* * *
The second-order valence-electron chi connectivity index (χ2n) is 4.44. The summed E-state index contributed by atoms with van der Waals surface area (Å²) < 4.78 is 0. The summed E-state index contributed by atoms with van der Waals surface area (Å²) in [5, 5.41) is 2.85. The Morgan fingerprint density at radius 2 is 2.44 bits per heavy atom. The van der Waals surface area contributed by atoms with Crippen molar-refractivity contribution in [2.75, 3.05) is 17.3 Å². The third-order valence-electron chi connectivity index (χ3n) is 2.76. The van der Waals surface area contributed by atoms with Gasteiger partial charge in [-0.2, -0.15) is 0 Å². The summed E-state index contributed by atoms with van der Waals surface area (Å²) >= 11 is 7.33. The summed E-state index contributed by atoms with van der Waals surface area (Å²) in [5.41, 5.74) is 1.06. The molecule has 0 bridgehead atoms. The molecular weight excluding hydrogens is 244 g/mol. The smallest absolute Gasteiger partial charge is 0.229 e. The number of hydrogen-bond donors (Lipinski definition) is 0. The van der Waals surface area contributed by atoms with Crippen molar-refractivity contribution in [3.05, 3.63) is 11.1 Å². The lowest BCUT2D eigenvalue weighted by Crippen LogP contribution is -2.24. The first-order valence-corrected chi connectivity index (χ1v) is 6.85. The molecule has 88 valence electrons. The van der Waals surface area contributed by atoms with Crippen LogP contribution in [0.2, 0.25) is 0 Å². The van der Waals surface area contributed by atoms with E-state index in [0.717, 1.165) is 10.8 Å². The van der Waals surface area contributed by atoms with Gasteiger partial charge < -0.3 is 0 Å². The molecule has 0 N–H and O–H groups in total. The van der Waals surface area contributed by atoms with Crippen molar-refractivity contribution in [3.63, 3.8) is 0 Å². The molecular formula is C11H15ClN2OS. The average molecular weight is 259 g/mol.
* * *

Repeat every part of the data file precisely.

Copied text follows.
The second-order valence-electron chi connectivity index (χ2n) is 4.44. The summed E-state index contributed by atoms with van der Waals surface area (Å²) < 4.78 is 0. The summed E-state index contributed by atoms with van der Waals surface area (Å²) in [5, 5.41) is 2.85. The Morgan fingerprint density at radius 2 is 2.44 bits per heavy atom. The van der Waals surface area contributed by atoms with Crippen molar-refractivity contribution in [2.75, 3.05) is 17.3 Å². The third-order valence-electron chi connectivity index (χ3n) is 2.76. The van der Waals surface area contributed by atoms with Gasteiger partial charge in [-0.2, -0.15) is 0 Å². The summed E-state index contributed by atoms with van der Waals surface area (Å²) >= 11 is 7.33. The summed E-state index contributed by atoms with van der Waals surface area (Å²) in [5.41, 5.74) is 1.06. The molecule has 0 bridgehead atoms. The molecular weight excluding hydrogens is 244 g/mol. The smallest absolute Gasteiger partial charge is 0.229 e. The number of hydrogen-bond donors (Lipinski definition) is 0. The van der Waals surface area contributed by atoms with Crippen molar-refractivity contribution in [3.05, 3.63) is 11.1 Å². The lowest BCUT2D eigenvalue weighted by Crippen LogP contribution is -2.24. The first-order valence-corrected chi connectivity index (χ1v) is 6.85. The molecule has 88 valence electrons. The van der Waals surface area contributed by atoms with Crippen LogP contribution in [0.2, 0.25) is 0 Å². The van der Waals surface area contributed by atoms with E-state index in [0.717, 1.165) is 10.8 Å². The van der Waals surface area contributed by atoms with Gasteiger partial charge < -0.3 is 0 Å². The molecule has 0 N–H and O–H groups in total. The van der Waals surface area contributed by atoms with Crippen molar-refractivity contribution in [3.63, 3.8) is 0 Å². The molecular formula is C11H15ClN2OS. The average molecular weight is 259 g/mol.